Walking for Exercise in Pregnancy

Walking While Pregnant

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Walking is one of the best exercises you can enjoy throughout pregnancy. While pregnancy will lead to changes in your feet and stride, with some modifications you can keep moving and get the amount of exercise you need each day for health. Walking can help prevent constipation and can help you get a better night's rest. Even if you haven't been a walker before, you can get started now.

How Far and How Often Should You Walk During Pregnancy?

If you already walk, keep up your regular program. To get started, walk 20 to 30 minutes a day three days a week and build from there to 30 to 60 minutes most days of the week. The 2018 Physical Activity Guidelines for Americans from the U.S. Department of Health and Human Services recommends 2 hours and 30 minutes of moderate-intensity exercise per week (such as brisk walking) during pregnancy. Walking for exercise can continue into your last trimester and right up until birth as long as it is comfortable for you.

How Fast and How Hard Should Your Walk While Pregnant?

Moderation is the word during pregnancy, so don't push yourself to the extreme. The chemical byproducts and raised body temperature of overexertion are bad for the fetus. Use the "talk test" to determine your exertion level: You should be able to speak in complete sentences without having to huff, puff, and gasp just to get out short phrases.

Drink water before, during, and after your walk to help regulate your core body temperature. The fetus cannot get rid of excessive heat, so avoid exercising in hot weather and keep your walking workout moderate. Consider mall walking as an alternative during hot weather.

Posture Is Important for Pregnant Walkers

A good walking posture is essential and can help prevent a backache.

  • Stand up straight: Think of being tall and elongating your spine with its natural curves; don't over-arch your back.
  • Do not lean forward or lean back: Leaning puts a strain on the back muscles.
  • Keep eyes forward: Do not look down, but rather 20 feet ahead.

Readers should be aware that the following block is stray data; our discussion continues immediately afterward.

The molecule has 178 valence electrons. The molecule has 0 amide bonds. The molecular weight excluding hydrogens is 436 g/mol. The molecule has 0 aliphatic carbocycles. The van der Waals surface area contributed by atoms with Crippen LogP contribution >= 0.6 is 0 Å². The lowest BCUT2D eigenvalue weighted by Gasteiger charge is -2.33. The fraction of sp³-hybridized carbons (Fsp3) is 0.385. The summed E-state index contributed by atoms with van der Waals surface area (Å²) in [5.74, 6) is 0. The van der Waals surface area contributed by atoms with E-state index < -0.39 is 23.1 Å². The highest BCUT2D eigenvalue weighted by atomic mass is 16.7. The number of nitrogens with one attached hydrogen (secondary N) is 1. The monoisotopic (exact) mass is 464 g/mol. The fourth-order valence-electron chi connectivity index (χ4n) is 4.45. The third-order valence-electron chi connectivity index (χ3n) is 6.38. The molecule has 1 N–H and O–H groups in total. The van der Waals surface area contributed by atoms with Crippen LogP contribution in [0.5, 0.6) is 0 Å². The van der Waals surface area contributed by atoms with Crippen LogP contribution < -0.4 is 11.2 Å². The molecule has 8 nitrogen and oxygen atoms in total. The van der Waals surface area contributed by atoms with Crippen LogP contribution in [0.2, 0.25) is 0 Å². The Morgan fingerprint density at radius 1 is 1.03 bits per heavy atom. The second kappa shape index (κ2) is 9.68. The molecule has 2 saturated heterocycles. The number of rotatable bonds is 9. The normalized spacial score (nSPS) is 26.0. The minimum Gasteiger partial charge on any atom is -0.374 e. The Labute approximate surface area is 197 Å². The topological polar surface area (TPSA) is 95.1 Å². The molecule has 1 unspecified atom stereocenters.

• Keep chin up (parallel to the ground): This reduces strain on the neck and back.
  • Loosen the shoulders: Shrug once and let your shoulders fall and relax, your shoulders slightly back.
  • Engage your abdominal muscles to help support your low back.

Prevent Constipation

If you have difficulty with constipation during pregnancy, walking is a natural, drug-free remedy. Walking provides the motion that helps your body move food through your system. Just be sure you are drinking enough water to help with this process as well.

The Pregnant Foot

Your body's center of mass shifts during pregnancy. You may need shoes with more support. Foot and ankle swelling can also be a problem during pregnancy, you may have to go up a shoe size or width for comfort. Hormones during pregnancy relax the ligaments, which can contribute to foot strain. See a podiatric physician if problems develop.

Cautions

Stop immediately and contact your healthcare provider if you have symptoms such as dizziness, pain, or bleeding.

Marathons Not Recommended

Pregnancy is not the time to be challenging yourself and pushing your limits. If you're registered for a marathon or long-distance charity event, ask to transfer to a date after your delivery. If you've already done long-distance walking events in the past, talk to your doctor, who knows your personal situation the best, to see if you can continue walking long distances during your pregnancy.

Keep Walking

Put a walking/jogging stroller on your wish list. After the birth, walk together as a family each evening to exercise, relieve stress, and take time to chat. Non-competitive walking events hosted by volkssport clubs provide free or inexpensive family entertainment.

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